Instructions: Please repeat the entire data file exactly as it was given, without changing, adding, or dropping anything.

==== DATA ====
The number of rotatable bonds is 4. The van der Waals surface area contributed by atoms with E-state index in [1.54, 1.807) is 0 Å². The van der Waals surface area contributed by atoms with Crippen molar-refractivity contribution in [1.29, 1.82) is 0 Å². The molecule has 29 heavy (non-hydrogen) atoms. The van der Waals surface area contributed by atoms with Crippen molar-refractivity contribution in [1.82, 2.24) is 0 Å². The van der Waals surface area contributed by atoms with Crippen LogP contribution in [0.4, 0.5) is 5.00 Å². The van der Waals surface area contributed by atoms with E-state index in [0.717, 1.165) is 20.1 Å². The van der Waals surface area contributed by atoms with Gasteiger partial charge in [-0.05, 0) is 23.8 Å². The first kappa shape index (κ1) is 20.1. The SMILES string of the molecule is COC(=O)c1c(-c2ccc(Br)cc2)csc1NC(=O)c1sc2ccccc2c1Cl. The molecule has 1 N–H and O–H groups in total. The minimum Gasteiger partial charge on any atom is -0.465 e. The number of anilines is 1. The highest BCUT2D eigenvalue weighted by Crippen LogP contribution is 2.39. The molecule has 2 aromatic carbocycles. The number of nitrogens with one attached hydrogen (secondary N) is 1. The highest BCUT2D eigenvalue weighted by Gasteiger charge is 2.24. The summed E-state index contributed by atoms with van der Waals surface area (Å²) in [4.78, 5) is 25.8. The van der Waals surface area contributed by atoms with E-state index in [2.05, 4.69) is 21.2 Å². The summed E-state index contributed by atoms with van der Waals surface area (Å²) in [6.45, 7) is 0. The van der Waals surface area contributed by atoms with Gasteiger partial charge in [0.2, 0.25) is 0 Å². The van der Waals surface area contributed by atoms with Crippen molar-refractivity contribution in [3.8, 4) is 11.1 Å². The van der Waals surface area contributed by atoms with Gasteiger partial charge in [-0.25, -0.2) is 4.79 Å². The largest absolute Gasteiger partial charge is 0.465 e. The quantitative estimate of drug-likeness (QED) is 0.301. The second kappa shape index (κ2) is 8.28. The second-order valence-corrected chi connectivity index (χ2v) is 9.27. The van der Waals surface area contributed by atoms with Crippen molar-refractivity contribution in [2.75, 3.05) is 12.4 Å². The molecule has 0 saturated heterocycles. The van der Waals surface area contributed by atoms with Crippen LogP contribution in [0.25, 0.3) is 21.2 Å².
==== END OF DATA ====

The number of rotatable bonds is 4. The van der Waals surface area contributed by atoms with E-state index in [1.54, 1.807) is 0 Å². The van der Waals surface area contributed by atoms with Crippen molar-refractivity contribution in [1.29, 1.82) is 0 Å². The molecule has 29 heavy (non-hydrogen) atoms. The van der Waals surface area contributed by atoms with Crippen molar-refractivity contribution in [1.82, 2.24) is 0 Å². The van der Waals surface area contributed by atoms with Crippen LogP contribution in [0.4, 0.5) is 5.00 Å². The van der Waals surface area contributed by atoms with E-state index in [0.717, 1.165) is 20.1 Å². The van der Waals surface area contributed by atoms with Gasteiger partial charge in [-0.05, 0) is 23.8 Å². The first kappa shape index (κ1) is 20.1. The SMILES string of the molecule is COC(=O)c1c(-c2ccc(Br)cc2)csc1NC(=O)c1sc2ccccc2c1Cl. The molecule has 1 N–H and O–H groups in total. The minimum Gasteiger partial charge on any atom is -0.465 e. The number of anilines is 1. The highest BCUT2D eigenvalue weighted by Crippen LogP contribution is 2.39. The molecule has 2 aromatic carbocycles. The number of nitrogens with one attached hydrogen (secondary N) is 1. The highest BCUT2D eigenvalue weighted by Gasteiger charge is 2.24. The summed E-state index contributed by atoms with van der Waals surface area (Å²) in [4.78, 5) is 25.8. The van der Waals surface area contributed by atoms with E-state index in [2.05, 4.69) is 21.2 Å². The summed E-state index contributed by atoms with van der Waals surface area (Å²) in [6.45, 7) is 0. The van der Waals surface area contributed by atoms with Gasteiger partial charge in [0.2, 0.25) is 0 Å². The van der Waals surface area contributed by atoms with Crippen molar-refractivity contribution in [3.8, 4) is 11.1 Å². The van der Waals surface area contributed by atoms with Gasteiger partial charge in [-0.25, -0.2) is 4.79 Å². The largest absolute Gasteiger partial charge is 0.465 e. The quantitative estimate of drug-likeness (QED) is 0.301. The second kappa shape index (κ2) is 8.28. The second-order valence-corrected chi connectivity index (χ2v) is 9.27. The van der Waals surface area contributed by atoms with Crippen molar-refractivity contribution in [2.75, 3.05) is 12.4 Å². The molecule has 0 saturated heterocycles. The van der Waals surface area contributed by atoms with Crippen LogP contribution in [0.25, 0.3) is 21.2 Å².